What we're seeing here at Matt Curtis Real Estate is those home values, average and below, are still the super hot ranges. Interest rates are pushing more and more buyers down into those price ranges so they're still competitive and still seeing multiple offers go above list price. Whereas the higher price points, especially as you get to $650k and above, are starting to see softening. We've seen four to six months worth of supply, which is kind of a normal market. We've seen price adjustments and we've seen sellers having to negotiate on some concessions to get buyers under contracts on these homes in the higher price range.
We also continue to see price growth even with the higher interest rates and with what's going on with listings. We're seeing the median sales price come in at $313,701 but the average sales price is actually $348,464. You're going to see softening in the higher price points but anything around the average price or below is going to be super competitive. This will likely continue to push that average sales price up in the Huntsville area because we're $100,000 below the national average, so a lot of individuals and families are relocating to this area.
The biggest challenge that I see for Huntsville, and really nationally, is how these rising housing prices and rising interest rates affect millennials. One of the measures that we look at is the Affordable Housing Index, Huntsville just reached below 100 for the first time back in March. To contrast that, Huntsville had a 200 rating back in 2005. Housing has become a lot less affordable in the Rocket City but we're still more affordable than the rest of the country. The challenges with rising interest rates, rising prices, and rising rents means a lot of millennials may become lifetime renters if they don't go ahead and lock in a price on a home. That is not good for our local economy or even the national economy.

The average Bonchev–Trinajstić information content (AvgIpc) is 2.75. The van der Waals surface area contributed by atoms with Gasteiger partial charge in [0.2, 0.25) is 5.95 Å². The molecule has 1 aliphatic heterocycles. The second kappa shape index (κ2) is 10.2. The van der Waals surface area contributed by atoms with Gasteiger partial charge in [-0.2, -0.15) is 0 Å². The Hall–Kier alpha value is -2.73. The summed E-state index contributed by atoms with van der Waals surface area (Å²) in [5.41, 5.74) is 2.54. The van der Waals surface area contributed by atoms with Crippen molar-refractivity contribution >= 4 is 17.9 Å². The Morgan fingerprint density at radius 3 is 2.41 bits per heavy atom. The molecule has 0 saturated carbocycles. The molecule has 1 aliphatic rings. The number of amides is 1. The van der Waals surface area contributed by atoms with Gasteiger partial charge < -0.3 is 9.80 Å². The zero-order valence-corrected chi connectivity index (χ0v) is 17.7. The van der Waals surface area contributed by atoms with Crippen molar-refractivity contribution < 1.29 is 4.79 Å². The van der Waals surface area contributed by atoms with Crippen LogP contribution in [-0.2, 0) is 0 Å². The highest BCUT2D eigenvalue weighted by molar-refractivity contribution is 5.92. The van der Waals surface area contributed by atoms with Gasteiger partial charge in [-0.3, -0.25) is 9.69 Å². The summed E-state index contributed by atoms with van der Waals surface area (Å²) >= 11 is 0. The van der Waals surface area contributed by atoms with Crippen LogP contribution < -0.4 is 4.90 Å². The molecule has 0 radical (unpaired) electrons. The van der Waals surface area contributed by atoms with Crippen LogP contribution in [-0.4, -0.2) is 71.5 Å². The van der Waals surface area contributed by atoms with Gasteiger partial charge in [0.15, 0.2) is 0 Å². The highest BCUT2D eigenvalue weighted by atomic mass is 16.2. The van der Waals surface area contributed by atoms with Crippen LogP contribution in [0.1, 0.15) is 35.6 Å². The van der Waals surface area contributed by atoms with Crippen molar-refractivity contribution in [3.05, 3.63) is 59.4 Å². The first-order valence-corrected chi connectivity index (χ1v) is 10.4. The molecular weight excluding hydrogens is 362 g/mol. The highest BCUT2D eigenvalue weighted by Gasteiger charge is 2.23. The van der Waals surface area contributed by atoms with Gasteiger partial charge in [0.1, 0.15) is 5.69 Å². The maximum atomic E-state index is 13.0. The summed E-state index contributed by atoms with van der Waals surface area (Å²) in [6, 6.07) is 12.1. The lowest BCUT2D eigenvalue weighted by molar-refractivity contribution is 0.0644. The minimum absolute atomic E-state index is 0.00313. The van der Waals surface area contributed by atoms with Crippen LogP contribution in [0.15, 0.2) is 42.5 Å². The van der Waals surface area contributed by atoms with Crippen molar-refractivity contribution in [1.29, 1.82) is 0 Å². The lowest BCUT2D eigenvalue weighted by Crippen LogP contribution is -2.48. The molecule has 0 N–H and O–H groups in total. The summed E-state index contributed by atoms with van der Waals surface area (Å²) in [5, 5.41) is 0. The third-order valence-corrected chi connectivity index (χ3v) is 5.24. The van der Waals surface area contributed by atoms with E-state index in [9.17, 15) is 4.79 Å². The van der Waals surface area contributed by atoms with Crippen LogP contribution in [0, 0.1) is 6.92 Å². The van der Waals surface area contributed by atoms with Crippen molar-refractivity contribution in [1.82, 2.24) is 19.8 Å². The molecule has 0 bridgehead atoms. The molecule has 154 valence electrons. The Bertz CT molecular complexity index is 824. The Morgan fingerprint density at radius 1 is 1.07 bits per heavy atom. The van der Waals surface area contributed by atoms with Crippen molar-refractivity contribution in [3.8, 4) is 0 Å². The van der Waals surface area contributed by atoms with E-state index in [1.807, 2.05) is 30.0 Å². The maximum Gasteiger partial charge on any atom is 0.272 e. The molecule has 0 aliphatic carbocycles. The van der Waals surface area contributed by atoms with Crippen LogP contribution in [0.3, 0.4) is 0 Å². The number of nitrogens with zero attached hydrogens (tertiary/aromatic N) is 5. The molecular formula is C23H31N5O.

Here's my recommendation. We still have that 5.5 million home deficit and we have rising interest rates, which is actually going to cool off the number of homes being built so we're not likely to cut into that 5.5 million home deficit any time soon. There will also be decreased demand shortly with rising interest rates, but that's going to be a period of time until interest rates start to lower again. We're likely to get into that crazy cycle that we've been in all over again because we still have that supply and demand challenge with a 5.5 million home deficit.
What I do is I go ahead and try to lock in my home purchase price as soon as I can because interest rates are going to likely rise another point over the next year. Lock in your purchase price and refinance as rates get better. I'm seeing a lot of lenders out there right now that are putting teaser interest rates out there with really high points. I would steer clear from those because you're going to likely find a better interest rate, in my opinion, over the next few years.
I wouldn't waste money on points right now. Lock in your price, lock in your interest rate so it doesn't go up any higher, and then go ahead and refinance as those rates come back down. Personally, I think the risk is just way too high of you getting priced out if you're sitting on the sidelines waiting for prices to change.
vPosted by Matt Curtis on